A special legislative committee set up to investigate wildfire control efforts in the state wrapped up with a report documenting the problem – but no recommendations for changes in state policy.
The Forest and Wildfire Management Ad hoc Committee chaired by Rep. David Cook (R-Globe) probed the decade-long failure of large-scale forest restoration efforts, the forest-thinning bottleneck caused by the lack of a market for biomass and the sometimes destructive reliance on backburns in an emergency.
“As a result of the five hearings we held round the state,” said Cook in a release, “we are better informed of the critical issues that can be addressed before Arizona families and communities are impacted by new catastrophic wildfires and post-fire flooding. In Arizona, we unfortunately know all too well that it’s a matter of ‘when,’ not ‘if’.”
Cook represents the redrawn state legislative District 7, which includes all of Gila County plus portions of Navajo, Apache, Yavapai and Pinal counties.
Other members of the Wildfire Committee included Representative Gail Griffin, Representative Tim Dunn, Representative Andres Cano, and Representative Stephanie Stahl Hamilton.
The committee held five hearings to take testimony from an array of forest and wildfire experts, including the Forest Service, the state forester, ranchers, critics of the impact of backburns in a last ditch effort to stop the spread of wildfires and officials directing Flagstaff’s effort to reduce wildfire risk.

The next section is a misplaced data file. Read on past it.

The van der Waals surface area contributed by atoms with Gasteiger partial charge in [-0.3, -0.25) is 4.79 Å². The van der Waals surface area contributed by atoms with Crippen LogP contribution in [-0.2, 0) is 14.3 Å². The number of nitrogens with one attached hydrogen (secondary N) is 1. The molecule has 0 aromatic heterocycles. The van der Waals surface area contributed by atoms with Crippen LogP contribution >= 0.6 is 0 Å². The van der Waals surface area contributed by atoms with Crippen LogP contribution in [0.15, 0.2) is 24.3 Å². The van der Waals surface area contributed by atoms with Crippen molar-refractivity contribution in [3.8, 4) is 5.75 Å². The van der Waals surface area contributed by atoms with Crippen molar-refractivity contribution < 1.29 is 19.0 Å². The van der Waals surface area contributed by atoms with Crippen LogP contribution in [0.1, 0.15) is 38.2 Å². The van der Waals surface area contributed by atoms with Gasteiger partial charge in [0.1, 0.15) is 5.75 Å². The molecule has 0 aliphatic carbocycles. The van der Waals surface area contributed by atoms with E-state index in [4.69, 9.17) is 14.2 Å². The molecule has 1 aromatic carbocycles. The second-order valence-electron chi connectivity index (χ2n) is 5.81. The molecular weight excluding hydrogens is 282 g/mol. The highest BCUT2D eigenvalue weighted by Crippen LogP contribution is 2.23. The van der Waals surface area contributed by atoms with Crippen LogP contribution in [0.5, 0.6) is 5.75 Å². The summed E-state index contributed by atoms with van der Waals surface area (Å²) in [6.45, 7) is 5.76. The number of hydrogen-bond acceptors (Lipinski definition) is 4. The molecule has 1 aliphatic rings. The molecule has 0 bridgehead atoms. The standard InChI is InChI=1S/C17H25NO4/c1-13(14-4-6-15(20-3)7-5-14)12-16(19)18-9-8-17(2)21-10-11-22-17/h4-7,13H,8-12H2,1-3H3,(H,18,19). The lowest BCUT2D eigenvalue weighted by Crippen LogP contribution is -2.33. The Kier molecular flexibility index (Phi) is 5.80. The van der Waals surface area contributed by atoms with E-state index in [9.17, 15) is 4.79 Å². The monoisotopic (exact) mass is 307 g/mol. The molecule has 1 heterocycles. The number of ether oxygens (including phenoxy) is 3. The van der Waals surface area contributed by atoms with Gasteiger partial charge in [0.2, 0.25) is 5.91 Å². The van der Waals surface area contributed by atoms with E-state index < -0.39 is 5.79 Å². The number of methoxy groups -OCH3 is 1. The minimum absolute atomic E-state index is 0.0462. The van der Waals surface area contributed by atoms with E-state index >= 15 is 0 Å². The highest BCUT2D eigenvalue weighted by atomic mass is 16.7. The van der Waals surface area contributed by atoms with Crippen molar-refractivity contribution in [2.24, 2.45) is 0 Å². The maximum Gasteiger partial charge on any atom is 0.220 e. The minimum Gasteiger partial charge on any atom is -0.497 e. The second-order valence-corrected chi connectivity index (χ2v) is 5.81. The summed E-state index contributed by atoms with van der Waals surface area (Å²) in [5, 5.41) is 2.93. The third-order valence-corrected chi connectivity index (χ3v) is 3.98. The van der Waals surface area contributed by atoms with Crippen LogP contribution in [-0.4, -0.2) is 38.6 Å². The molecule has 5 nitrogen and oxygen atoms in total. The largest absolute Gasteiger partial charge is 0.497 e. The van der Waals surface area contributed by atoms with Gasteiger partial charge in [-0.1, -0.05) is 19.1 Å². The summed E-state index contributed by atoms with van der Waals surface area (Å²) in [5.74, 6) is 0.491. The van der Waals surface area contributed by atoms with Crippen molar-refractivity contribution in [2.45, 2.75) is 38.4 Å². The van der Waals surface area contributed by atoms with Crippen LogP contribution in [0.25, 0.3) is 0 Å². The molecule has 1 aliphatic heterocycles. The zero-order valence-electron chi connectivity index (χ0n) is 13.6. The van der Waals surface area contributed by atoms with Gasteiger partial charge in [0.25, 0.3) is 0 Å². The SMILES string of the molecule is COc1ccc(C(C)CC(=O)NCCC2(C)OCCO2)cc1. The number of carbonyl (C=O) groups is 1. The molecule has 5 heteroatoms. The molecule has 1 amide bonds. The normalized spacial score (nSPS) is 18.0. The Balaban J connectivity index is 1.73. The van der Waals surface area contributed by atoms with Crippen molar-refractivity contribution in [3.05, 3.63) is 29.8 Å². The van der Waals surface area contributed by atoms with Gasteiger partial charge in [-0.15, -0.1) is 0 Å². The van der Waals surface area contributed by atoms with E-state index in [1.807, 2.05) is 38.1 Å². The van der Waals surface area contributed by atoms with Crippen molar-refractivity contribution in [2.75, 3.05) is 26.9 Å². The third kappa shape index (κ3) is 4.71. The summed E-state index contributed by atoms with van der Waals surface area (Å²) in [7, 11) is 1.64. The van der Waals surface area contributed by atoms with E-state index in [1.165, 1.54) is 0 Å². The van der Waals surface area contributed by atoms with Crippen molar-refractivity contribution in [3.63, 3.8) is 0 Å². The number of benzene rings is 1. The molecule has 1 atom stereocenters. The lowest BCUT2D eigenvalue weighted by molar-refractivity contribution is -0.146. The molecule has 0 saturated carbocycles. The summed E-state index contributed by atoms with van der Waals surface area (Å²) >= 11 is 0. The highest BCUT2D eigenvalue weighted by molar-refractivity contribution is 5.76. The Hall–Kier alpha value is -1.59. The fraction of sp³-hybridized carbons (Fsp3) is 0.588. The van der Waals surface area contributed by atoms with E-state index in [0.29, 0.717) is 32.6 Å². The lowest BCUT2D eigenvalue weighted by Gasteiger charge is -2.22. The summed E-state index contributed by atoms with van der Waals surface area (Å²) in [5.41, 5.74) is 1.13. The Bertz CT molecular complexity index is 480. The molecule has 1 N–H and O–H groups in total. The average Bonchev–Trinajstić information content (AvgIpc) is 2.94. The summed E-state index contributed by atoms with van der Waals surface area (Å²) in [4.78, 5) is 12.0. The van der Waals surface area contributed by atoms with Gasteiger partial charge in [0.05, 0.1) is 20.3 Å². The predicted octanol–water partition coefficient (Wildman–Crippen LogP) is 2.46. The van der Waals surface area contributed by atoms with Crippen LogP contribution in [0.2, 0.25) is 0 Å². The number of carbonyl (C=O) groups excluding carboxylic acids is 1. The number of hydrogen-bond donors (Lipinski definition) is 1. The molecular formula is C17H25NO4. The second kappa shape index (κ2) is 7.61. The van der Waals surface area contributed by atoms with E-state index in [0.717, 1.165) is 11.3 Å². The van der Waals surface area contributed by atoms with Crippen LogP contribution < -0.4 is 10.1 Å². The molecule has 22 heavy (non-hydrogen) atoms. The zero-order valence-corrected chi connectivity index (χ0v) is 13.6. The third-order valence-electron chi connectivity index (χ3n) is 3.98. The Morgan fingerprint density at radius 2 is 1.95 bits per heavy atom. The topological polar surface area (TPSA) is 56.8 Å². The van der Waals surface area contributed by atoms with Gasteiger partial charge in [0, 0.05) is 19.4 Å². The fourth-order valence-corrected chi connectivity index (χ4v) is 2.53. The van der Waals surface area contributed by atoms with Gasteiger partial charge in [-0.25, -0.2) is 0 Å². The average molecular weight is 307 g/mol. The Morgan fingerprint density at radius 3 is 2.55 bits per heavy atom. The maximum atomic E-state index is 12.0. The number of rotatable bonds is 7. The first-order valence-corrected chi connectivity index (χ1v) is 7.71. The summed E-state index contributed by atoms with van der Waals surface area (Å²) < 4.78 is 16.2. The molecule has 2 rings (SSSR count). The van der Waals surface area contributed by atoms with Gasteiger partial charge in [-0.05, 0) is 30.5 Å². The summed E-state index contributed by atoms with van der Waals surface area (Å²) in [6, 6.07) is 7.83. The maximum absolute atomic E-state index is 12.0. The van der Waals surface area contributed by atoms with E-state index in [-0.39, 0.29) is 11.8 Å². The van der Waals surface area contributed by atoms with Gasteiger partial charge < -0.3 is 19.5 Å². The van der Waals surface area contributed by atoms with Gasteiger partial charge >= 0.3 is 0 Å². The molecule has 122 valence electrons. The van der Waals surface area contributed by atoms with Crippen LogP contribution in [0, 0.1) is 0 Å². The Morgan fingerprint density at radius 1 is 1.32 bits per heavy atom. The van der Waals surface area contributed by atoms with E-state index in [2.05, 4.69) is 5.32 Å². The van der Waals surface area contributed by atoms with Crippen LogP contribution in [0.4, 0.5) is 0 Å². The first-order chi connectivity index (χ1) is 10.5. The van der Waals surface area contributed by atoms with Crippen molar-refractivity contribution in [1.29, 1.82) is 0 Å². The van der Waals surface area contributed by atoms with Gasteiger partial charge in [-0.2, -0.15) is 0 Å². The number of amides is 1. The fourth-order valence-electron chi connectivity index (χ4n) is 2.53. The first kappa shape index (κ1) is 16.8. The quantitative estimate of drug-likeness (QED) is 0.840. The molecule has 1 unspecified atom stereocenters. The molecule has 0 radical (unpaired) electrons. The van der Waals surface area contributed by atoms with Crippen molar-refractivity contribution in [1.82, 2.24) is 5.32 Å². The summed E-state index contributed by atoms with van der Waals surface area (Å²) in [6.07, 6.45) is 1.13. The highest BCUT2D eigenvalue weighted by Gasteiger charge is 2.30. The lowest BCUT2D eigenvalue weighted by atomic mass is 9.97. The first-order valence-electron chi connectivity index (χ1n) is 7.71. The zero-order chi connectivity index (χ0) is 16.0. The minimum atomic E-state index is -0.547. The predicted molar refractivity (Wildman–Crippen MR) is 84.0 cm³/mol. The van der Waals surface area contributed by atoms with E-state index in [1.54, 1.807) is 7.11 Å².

The Committee considered protocols and accountability for reducing devastation to the public, communities, and businesses from fire management and post fire hazards. That includes whether the state and federal governments provide adequate services and resources.
Committee investigates knotty problem
Mostly, the committee hearings revealed the intractable problem created by a century of forest mismanagement, which has created a tinderbox forest with tree densities of 1,000 per acre across millions of acres. The 20-year megadrought and the rapid growth of unprotected communities in the forest have supercharged the problem.
The committee’s report led off with a list of bills passed by the legislature last year, mostly providing limited state funding to provide money for forest thinning projects and to repair damage to roads and infrastructure caused by post-wildfire floods and debris flows.
However, most of the measures amounted to pocket change, given the scale of the problem. Thinning the millions of acres of overgrown forests in the Tonto, Coconino, Prescott and Apache Sitgreaves forests vulnerable to town-destroying crown fires will cost billions. The Forest Service maintains it can’t afford to undertake the needed thinning without the help of industry. However, the attempt to find a contractor to do the work has been stymied by the problem of the low-value biomass composed of brush, branches and saplings.
Providing a $1,000-per-acre taxpayer subsidy to deal with the low-value biomass would cost $6 billion. That approach worked in the White Mountains Stewardship program – which saved Alpine and perhaps Springerville from the Wallow Fire. But the Forest Service in the course of a decade provided enough supplemental funding to thin about 50,000 acres, before ending the program.